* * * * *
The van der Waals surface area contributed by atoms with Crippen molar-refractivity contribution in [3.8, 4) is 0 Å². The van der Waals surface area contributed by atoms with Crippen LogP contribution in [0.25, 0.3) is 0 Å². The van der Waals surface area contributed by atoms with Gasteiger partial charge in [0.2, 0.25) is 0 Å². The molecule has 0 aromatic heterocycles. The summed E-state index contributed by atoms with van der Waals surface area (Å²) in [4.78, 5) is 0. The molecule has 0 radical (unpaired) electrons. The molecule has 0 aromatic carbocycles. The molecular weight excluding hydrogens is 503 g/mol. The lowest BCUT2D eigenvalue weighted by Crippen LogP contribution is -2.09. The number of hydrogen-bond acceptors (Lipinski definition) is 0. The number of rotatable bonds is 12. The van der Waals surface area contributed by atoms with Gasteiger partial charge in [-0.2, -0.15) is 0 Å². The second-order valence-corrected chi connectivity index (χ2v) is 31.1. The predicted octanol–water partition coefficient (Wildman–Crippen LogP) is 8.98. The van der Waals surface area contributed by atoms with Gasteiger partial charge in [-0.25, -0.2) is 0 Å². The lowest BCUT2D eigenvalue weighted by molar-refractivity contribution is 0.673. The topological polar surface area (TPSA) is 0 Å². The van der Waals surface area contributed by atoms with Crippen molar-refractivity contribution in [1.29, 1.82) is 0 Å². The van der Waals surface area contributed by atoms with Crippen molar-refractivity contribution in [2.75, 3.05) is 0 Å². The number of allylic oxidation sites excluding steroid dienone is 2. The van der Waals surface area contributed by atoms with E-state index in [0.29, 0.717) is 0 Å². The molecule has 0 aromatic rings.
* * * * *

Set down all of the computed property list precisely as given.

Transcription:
The van der Waals surface area contributed by atoms with Crippen molar-refractivity contribution in [3.8, 4) is 0 Å². The van der Waals surface area contributed by atoms with Crippen LogP contribution in [0.25, 0.3) is 0 Å². The van der Waals surface area contributed by atoms with Gasteiger partial charge in [0.2, 0.25) is 0 Å². The molecule has 0 aromatic heterocycles. The summed E-state index contributed by atoms with van der Waals surface area (Å²) in [4.78, 5) is 0. The molecule has 0 radical (unpaired) electrons. The molecule has 0 aromatic carbocycles. The molecular weight excluding hydrogens is 503 g/mol. The lowest BCUT2D eigenvalue weighted by Crippen LogP contribution is -2.09. The number of hydrogen-bond acceptors (Lipinski definition) is 0. The number of rotatable bonds is 12. The van der Waals surface area contributed by atoms with Gasteiger partial charge in [-0.2, -0.15) is 0 Å². The second-order valence-corrected chi connectivity index (χ2v) is 31.1. The predicted octanol–water partition coefficient (Wildman–Crippen LogP) is 8.98. The van der Waals surface area contributed by atoms with Gasteiger partial charge in [-0.25, -0.2) is 0 Å². The lowest BCUT2D eigenvalue weighted by molar-refractivity contribution is 0.673. The topological polar surface area (TPSA) is 0 Å². The van der Waals surface area contributed by atoms with Crippen molar-refractivity contribution in [1.29, 1.82) is 0 Å². The van der Waals surface area contributed by atoms with Crippen molar-refractivity contribution in [2.75, 3.05) is 0 Å². The number of allylic oxidation sites excluding steroid dienone is 2. The van der Waals surface area contributed by atoms with E-state index in [0.29, 0.717) is 0 Å². The molecule has 0 aromatic rings.